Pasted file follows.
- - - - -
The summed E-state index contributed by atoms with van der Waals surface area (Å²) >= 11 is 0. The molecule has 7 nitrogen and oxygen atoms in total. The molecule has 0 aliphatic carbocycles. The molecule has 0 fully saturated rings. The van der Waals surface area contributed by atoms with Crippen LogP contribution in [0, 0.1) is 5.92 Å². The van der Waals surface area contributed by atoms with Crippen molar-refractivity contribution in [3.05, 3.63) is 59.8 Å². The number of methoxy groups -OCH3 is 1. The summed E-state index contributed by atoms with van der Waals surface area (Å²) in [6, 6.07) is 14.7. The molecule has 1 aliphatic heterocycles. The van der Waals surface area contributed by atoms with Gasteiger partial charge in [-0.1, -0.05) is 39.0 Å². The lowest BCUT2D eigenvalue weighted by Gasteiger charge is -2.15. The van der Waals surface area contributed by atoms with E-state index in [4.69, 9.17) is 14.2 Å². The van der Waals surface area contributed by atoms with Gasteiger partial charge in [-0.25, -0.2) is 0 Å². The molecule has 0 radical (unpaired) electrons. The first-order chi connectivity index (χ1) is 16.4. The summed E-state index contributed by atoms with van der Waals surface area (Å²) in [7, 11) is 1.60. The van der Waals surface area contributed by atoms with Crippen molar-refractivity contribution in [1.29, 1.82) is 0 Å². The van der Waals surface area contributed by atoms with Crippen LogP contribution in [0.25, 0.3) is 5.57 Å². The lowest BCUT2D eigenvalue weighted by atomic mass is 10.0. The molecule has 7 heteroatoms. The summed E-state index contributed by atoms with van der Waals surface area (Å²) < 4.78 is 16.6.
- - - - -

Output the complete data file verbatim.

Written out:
The summed E-state index contributed by atoms with van der Waals surface area (Å²) >= 11 is 0. The molecule has 7 nitrogen and oxygen atoms in total. The molecule has 0 aliphatic carbocycles. The molecule has 0 fully saturated rings. The van der Waals surface area contributed by atoms with Crippen LogP contribution in [0, 0.1) is 5.92 Å². The van der Waals surface area contributed by atoms with Crippen molar-refractivity contribution in [3.05, 3.63) is 59.8 Å². The number of methoxy groups -OCH3 is 1. The summed E-state index contributed by atoms with van der Waals surface area (Å²) in [6, 6.07) is 14.7. The molecule has 1 aliphatic heterocycles. The van der Waals surface area contributed by atoms with Gasteiger partial charge in [-0.1, -0.05) is 39.0 Å². The lowest BCUT2D eigenvalue weighted by Gasteiger charge is -2.15. The van der Waals surface area contributed by atoms with E-state index in [4.69, 9.17) is 14.2 Å². The van der Waals surface area contributed by atoms with Gasteiger partial charge in [-0.25, -0.2) is 0 Å². The molecule has 0 radical (unpaired) electrons. The first-order chi connectivity index (χ1) is 16.4. The summed E-state index contributed by atoms with van der Waals surface area (Å²) in [7, 11) is 1.60. The van der Waals surface area contributed by atoms with Crippen molar-refractivity contribution in [1.29, 1.82) is 0 Å². The van der Waals surface area contributed by atoms with Crippen LogP contribution in [0.25, 0.3) is 5.57 Å². The lowest BCUT2D eigenvalue weighted by atomic mass is 10.0. The molecule has 7 heteroatoms. The summed E-state index contributed by atoms with van der Waals surface area (Å²) < 4.78 is 16.6.